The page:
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Cautious Optimism - Kobi Koren, President, IsDMA
Kobi Koren, President of The Israel Diamond Manufacturers Association (IsDMA), sat down for an exclusive interview with the Israel Diamond Portal for a year-end summary of the diamond industry.
By: Diamond World News Service
Feb 20 2016 12:44PM
Reference: 12711  

“2015 was one of the toughest years for the industry since I joined it 42 years ago”, Koren says, “I’ve seen many ups and downs, but this year has been the roughest yet. The industry is suffering through a crisis on every front – less business activity, reduced sales and purchases, and a crisis in credit. We estimate there’s been a 30 per cent downturn in each of these parameters. It’s also felt in Israeli manufacturing”.

Q) Who is responsible for this situation?
A: It’s a combination of several factors. One is the global economic crisis, especially in China, and the second is the conduct of the major rough manufacturers. They failed to read the situation and up until three months ago, it was business as usual for them. We have noticed some change in the last three months: less supply, more consideration of sight holders, and a lowering of rough prices. They are beginning to protect the market by reducing supply and lowering prices. I hope these actions will bring about a change, and that rough and polished prices will begin to rise again.

The diamond market is influenced by economic crises, like what’s happening in Russia and China, and other global factors like lower oil prices. Nevertheless, the American jewelry market is beginning to pick up, and this is a major market for Israeli diamonds. That offsets the crisis in the East Asian market a little.

I think, and hope, that we’re beginning to see the light at the end of the tunnel. It’ll take time, but we’re seeing signs of recovery”.

Q) What characterized the industry in 2015?
A: 2015 was a year marked by decline. There’s been an economic slowdown, specifically in East Asia - a market that was especially strong in years past. As I’ve mentioned, major rough manufacturers have not read the situation correctly. Sightholders and big rough buyers rejected the rough. Fortunately, they’ve implemented changes recently and realized that they had to reduce rough prices.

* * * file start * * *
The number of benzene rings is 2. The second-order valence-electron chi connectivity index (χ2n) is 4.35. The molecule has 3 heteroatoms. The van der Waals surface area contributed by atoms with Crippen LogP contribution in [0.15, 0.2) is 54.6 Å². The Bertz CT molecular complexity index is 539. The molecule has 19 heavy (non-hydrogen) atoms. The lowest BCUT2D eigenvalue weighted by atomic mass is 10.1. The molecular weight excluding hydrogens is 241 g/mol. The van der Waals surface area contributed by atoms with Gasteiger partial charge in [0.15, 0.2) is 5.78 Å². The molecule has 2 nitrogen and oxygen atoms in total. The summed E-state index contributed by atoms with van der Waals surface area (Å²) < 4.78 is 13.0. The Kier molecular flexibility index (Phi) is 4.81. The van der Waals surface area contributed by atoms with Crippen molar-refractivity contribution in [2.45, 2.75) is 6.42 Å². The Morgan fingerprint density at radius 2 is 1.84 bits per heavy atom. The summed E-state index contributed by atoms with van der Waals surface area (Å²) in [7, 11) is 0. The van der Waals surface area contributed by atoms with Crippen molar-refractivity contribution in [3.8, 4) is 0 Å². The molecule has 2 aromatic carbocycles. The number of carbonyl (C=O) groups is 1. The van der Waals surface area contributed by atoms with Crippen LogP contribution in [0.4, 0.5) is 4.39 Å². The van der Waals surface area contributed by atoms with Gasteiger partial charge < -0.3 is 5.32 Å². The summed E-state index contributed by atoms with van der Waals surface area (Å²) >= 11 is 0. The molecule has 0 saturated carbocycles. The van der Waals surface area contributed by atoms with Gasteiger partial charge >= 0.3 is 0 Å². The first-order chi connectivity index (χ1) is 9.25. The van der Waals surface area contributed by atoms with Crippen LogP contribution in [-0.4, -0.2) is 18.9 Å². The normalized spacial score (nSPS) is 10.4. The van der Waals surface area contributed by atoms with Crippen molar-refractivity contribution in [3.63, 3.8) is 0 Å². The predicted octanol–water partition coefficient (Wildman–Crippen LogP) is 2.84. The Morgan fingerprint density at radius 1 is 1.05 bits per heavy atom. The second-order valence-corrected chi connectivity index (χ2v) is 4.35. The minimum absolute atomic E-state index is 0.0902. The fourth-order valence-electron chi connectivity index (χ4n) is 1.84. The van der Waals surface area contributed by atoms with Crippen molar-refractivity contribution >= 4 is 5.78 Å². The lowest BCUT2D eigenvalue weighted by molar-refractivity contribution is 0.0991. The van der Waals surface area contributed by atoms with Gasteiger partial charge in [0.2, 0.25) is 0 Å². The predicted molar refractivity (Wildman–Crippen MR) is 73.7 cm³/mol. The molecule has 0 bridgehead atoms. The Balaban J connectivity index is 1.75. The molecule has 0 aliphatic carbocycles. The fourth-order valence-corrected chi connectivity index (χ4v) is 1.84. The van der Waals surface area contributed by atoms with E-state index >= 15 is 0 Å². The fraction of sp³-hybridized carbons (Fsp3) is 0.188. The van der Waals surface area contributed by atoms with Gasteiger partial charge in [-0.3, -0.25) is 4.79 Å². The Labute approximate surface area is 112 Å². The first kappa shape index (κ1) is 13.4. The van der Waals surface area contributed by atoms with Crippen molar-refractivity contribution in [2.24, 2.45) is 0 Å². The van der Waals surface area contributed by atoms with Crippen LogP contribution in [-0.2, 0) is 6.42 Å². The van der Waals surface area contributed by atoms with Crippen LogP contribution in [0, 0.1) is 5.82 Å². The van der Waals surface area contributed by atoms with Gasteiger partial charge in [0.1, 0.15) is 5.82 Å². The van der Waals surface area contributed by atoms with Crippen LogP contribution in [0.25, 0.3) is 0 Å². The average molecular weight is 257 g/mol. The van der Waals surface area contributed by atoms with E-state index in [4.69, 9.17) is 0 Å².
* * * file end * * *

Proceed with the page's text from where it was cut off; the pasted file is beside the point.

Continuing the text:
Another issue was the credit given to the industry by the banks. Some banks just walked away from the industry, which resulted in a credit predicament”.

Q) What do you think should be done to turn things around?
A: “As a diamantaire and the President of IsDMA, I have several suggestions. In recent years, there hasn’t been enough marketing of diamonds worldwide. About ten years ago, the major rough manufacturers, especially De Beers, invested heavily in the generic marketing of diamonds. This branded diamonds as a desirable, high-end product. In recent years, marketing hasn’t been as strong. I’d suggest more aggressive marketing campaigns that will bring back awareness to our product.

In addition, the major rough manufacturers must conduct themselves more responsibly. If they continue to monitor the situation, curb or increase supply accordingly, the market will recover.

Of course, a global economic recovery will help us all. I hope that we will see signs of that in 2016”.

Koren also speaks of steps that need to be taken in the Israeli diamond industry: “The local industry must stress the marketing and advertising side of things. We have strong points that need to be stressed and marketed. Israel focuses in the supply of special diamonds. We can’t compete with the mass manufacturing of diamonds in India, but we can brand ourselves – and supply – customized orders. Israeli diamantaires give the best service in the industry. We’re also making every effort to bring back some of the manufacturing to Israel, like the Modern Manufacturing Center that we opened in Ramat Gan. Another plant is in the works”.

Q) What would you like to see happen in the coming year?
A: “I hope that in 2016, we’ll wrap up negotiations with the tax authorities so the industry can work with full transparency. This will make it easier to get credit from local banks and improve our image, and we’ll be able to reach growth”.

(By Michelle Moshelian, courtesy of the Israel Diamond Institute)

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